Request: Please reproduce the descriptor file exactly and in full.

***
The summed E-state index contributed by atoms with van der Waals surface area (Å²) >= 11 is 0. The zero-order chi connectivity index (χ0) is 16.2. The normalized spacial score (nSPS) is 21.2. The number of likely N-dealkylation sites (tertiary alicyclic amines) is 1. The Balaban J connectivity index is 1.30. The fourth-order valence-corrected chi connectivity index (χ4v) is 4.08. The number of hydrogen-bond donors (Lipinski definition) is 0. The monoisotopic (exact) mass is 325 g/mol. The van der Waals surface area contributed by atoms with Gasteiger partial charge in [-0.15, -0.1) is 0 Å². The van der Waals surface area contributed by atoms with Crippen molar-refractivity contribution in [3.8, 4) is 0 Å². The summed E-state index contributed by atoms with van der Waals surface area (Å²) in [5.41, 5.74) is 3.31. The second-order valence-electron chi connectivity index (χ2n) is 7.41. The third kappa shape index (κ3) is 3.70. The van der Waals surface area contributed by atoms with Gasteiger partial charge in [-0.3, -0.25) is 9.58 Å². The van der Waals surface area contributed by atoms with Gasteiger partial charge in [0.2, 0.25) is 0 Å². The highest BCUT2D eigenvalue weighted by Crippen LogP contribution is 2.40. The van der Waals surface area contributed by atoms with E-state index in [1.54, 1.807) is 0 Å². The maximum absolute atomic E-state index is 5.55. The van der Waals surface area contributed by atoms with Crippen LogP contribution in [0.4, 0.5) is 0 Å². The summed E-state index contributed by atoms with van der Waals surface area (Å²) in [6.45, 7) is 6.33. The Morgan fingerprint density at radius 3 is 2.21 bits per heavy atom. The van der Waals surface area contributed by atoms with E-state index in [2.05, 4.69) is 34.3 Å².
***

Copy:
The summed E-state index contributed by atoms with van der Waals surface area (Å²) >= 11 is 0. The zero-order chi connectivity index (χ0) is 16.2. The normalized spacial score (nSPS) is 21.2. The number of likely N-dealkylation sites (tertiary alicyclic amines) is 1. The Balaban J connectivity index is 1.30. The fourth-order valence-corrected chi connectivity index (χ4v) is 4.08. The number of hydrogen-bond donors (Lipinski definition) is 0. The monoisotopic (exact) mass is 325 g/mol. The van der Waals surface area contributed by atoms with Gasteiger partial charge in [-0.15, -0.1) is 0 Å². The van der Waals surface area contributed by atoms with Crippen molar-refractivity contribution in [3.8, 4) is 0 Å². The summed E-state index contributed by atoms with van der Waals surface area (Å²) in [5.41, 5.74) is 3.31. The second-order valence-electron chi connectivity index (χ2n) is 7.41. The third kappa shape index (κ3) is 3.70. The van der Waals surface area contributed by atoms with Gasteiger partial charge in [-0.3, -0.25) is 9.58 Å². The van der Waals surface area contributed by atoms with Gasteiger partial charge in [0.2, 0.25) is 0 Å². The highest BCUT2D eigenvalue weighted by Crippen LogP contribution is 2.40. The van der Waals surface area contributed by atoms with E-state index in [1.54, 1.807) is 0 Å². The maximum absolute atomic E-state index is 5.55. The van der Waals surface area contributed by atoms with Crippen LogP contribution in [0.4, 0.5) is 0 Å². The summed E-state index contributed by atoms with van der Waals surface area (Å²) in [6.45, 7) is 6.33. The Morgan fingerprint density at radius 3 is 2.21 bits per heavy atom. The van der Waals surface area contributed by atoms with E-state index in [2.05, 4.69) is 34.3 Å².